M. B. MATHMALUWE,
"We should form alliances only with people who have votes. We have the votes and they (JVP) have the organizing skills.
"When these two come together, our victory is definite" do these words of Anura Bandaranaike make sense? It is an open secret that at the last two hustings the JVP had increased their electoral mandate at the expense of a declining voter base of the SLFP. They (SLFP) are in for quite some more shocks when they conclude their much debated MoU by mid May.
What better timing than in celebration of the Month of the Worker! And what strange bedfellows does (political) ambition create! The PA/JVP alliance is currently being scrutinized by the high priests, of the SLFP at a holiday resort called "IF" down south at Talpe. This was the culmination of their series of "road shows" starting from Anuradhapura, Chilaw, Polonnaruwa, Matara, Galle, Matale, Mirigama, Tangalle and Warakapola.
It is also not so much a secret that CBK has approached the LTTE through Sampanthan of the TULF, to woo them with a even greater share of the 'cake'.
The LTTE would have nothing of it and had sternly warned their comrade in arms, against doing any shuttle diplomacy.
This makes the setting for an even stranger scenario. Beset with the infractions created recently in the North and East, the Alliance is expected to exert its position in opposition to the UNF Government.
It is here the PA will run into difficulties.
The PA is committed to the peace process, which is amply demonstrated by CBK's recent "backdoor" diplomacy and therefore may not want to come out with extreme chauvinistic views, which the Sinhala voter may expect from such an alliance.
While Leninist ideologues in the JVP have had no compunction in making such statements.
Consider what Tilvin Silva had said last month. "Within the 20 year period of governance of the UNP and 7 year period of PA, the imperialists created people whom they wanted" therefore with the passage of time the alliance will if forged, lead to conflict and discord between the two parties SLFP and JVP.
This constraint in not being able to make pronouncements to build a formidable counterweight to the Government is bound to erode PA's public image as the peoples front.
On the other hand the adoption of a strong extreme position may antagonize the LTTE and other Tamil groups at a time when the PA is endeavouring to build rapproachment with the LTTE, as a broader strategy of winning a section of the minority voter base within the SLMC and the Tamil groups.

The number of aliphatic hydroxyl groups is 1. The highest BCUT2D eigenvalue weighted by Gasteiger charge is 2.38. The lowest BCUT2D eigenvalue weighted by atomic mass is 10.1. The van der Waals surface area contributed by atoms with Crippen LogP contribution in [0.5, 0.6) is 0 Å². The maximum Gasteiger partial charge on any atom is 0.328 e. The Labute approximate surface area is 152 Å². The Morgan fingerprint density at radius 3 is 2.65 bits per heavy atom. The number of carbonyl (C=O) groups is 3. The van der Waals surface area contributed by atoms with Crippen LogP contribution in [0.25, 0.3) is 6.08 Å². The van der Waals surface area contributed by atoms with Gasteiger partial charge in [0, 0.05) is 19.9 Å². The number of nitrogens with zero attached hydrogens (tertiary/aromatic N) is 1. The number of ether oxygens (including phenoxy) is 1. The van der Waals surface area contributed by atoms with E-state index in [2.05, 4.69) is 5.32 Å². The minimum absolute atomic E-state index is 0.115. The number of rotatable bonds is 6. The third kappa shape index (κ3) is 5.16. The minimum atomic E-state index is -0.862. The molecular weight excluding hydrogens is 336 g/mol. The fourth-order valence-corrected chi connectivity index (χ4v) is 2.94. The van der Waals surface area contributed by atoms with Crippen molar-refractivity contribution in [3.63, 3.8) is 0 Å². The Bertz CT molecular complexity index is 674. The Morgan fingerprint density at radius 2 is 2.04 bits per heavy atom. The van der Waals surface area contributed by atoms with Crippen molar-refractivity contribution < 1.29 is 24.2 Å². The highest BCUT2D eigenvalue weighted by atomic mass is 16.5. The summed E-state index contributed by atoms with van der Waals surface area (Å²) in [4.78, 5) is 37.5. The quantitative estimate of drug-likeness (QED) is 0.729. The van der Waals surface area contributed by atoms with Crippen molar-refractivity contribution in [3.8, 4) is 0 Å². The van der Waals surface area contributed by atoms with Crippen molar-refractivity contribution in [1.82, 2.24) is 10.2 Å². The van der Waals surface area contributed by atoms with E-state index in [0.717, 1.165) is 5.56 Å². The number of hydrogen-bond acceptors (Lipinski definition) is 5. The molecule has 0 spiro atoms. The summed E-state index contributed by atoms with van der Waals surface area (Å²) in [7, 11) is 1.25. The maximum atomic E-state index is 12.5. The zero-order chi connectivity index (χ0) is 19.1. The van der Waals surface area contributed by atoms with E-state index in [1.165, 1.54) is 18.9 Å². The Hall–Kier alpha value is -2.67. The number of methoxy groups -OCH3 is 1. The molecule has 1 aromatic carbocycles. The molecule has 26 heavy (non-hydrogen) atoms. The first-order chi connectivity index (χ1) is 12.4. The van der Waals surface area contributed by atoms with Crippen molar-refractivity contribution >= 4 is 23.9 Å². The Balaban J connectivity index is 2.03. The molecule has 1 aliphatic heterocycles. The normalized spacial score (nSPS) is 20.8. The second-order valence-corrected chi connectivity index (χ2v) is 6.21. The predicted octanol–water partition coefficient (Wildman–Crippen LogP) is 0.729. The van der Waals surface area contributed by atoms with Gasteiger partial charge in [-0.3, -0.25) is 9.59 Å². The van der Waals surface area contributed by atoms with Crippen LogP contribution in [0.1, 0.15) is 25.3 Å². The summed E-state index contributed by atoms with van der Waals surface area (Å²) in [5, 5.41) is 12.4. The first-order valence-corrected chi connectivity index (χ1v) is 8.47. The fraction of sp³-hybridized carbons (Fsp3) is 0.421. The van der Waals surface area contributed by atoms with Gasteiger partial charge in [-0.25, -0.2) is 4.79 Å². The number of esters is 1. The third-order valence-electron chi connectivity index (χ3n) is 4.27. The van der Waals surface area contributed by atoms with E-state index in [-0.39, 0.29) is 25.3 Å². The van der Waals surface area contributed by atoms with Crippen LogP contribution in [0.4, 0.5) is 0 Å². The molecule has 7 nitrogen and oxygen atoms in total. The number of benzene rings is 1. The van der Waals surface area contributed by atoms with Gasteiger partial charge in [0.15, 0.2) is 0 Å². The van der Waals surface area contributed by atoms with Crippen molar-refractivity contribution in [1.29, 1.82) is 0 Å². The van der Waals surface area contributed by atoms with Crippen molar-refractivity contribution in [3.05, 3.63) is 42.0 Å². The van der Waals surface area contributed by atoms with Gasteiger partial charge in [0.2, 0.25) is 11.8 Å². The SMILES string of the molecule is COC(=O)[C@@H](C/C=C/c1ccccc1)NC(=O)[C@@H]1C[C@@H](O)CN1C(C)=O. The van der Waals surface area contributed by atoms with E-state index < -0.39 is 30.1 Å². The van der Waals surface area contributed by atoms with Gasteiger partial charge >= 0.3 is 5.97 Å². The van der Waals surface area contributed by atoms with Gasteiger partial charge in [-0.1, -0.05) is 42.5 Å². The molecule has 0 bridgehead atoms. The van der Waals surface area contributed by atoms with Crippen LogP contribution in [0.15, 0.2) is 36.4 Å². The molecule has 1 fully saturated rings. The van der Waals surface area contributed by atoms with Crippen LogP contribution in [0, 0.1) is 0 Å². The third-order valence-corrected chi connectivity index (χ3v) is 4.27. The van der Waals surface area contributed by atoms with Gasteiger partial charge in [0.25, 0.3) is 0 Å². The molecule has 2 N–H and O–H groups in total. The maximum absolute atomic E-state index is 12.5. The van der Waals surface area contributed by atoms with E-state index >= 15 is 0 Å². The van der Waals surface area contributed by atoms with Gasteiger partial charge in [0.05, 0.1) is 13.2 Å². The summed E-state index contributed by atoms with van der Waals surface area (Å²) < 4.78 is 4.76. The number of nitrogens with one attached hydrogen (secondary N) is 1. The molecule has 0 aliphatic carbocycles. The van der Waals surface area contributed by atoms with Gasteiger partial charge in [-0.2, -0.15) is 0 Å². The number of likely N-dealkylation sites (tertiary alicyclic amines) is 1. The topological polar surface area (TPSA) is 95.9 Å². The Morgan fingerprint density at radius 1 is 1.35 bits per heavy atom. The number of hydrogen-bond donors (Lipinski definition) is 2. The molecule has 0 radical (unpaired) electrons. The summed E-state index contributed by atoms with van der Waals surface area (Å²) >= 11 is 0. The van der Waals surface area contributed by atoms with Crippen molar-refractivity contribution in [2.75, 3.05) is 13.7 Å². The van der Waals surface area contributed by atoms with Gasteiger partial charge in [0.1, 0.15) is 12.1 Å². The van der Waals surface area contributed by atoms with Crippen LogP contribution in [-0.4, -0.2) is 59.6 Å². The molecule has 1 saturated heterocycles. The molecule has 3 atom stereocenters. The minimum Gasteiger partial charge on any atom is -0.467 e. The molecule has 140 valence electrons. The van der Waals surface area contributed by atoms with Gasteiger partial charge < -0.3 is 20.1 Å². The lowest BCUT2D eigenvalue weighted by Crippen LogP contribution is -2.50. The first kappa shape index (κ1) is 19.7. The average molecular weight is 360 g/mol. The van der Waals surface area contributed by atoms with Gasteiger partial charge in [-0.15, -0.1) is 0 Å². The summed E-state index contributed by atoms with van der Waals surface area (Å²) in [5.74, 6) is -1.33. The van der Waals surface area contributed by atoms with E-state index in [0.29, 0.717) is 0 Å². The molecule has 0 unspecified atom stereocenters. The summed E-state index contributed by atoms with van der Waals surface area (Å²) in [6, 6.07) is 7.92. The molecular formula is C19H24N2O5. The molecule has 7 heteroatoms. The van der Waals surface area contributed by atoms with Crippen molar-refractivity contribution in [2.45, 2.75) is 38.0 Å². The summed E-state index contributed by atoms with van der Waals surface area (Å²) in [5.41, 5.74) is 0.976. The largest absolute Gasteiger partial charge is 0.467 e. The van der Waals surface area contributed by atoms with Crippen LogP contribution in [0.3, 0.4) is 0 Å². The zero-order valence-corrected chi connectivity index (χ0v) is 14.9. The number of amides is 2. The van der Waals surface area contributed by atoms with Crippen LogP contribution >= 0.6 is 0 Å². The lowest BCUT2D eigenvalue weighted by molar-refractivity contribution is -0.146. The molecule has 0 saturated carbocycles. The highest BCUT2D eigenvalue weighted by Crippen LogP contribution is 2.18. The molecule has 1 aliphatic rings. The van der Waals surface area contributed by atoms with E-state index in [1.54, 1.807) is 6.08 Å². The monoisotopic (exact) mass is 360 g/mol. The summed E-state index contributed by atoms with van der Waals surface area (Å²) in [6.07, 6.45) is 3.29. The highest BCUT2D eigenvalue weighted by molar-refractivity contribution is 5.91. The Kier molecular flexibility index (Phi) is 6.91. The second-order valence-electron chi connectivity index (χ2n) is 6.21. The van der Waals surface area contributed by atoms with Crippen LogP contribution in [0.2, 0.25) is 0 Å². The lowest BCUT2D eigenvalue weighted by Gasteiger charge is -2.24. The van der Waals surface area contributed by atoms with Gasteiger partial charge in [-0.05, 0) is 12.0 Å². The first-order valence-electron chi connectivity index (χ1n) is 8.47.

It is reported that CBK has asked for a common action plan for the "Post UNP" government and the JVP had replied that they have already handed over a draft proposal on a common work programme.
Are we not seeing already the discomfort of these strange bedfellows sharing as it were a single bed?
This clarification is in response to your news item "Rising Chicken Prices worry consumers" (DN 29th April).
The price of dressed chicken is still in the region of Rs. 140 to Rs. 150 especially in the outstations. I am aware that unscrupulous traders in the main cities had sold chicken at high prices during the festive season as there was an unprecedented demand for chicken. The contention of the President of the Manning Market Poultry Traders' Association that "the decrease in sales had forced Traders in Pettah to put up shutters" is untenable.
On a visit to Manning Market where the Poultry Traders are in business I found none had put up shutters.
The price of day old broiler chicks ex-hatcheries are in the region of Rs. 30 to Rs. 35 and not Rs. 42 as stated therein. Seeking permission to import broiler chicks from India will kill the Local Poultry Industry where more than 50,000 families in Wayamba alone are engaged in rearing broiler and layer poultry.
We are proud that poultry in Sri Lanka re devoid of the major diseases prevalent in other South Asian countries due to the stringent laws and careful monitoring by the Dept. of Animal Production and Health Peradeniya, in both Breeder Farms and Commercial Farms.
A work study to find out the demands and consumption during festive seasons like the Sinhala-Tamil New Year, Christmas and Ramazan will be useful to determine and plan for a contingency at these festive times.
While appreciating your Editorial on the above (April 26) may I venture to state the following.
It must be remembered that all Job Net Centres have to live and work in the Sri Lanka of today.
There used to be a story of a top Ranking Police Officer in the years gone by who at an interview to recruit Police Officers when given a letter from a politician had asked the candidate to be interviewed to put the letter that he had brought on the floor and stand on it, when this candidate's height was measured. I don't think that era when our public service was free of party politics will ever return.
Today we have a system which is a product of party politicians seeking the vote of the people, promising the moon, and using job opportunities as gifts for working and being with the political party. Today we belong to the era when nothing can be done in this country without people turning to politicians, for help. Therefore, I cannot see Sri Lanka today offering jobs entirely on merit and competence.
However, I don't think that the picture is dark as I have painted it. There are still some silver linings. The 17th Amendment and the resultant Commissions may redeem our nation. However, it is left to be seen. This will depend entirely, on the integrity of those chosen to form these commissions.
REV. SYDNEY KNIGHT,
Produced by Lake House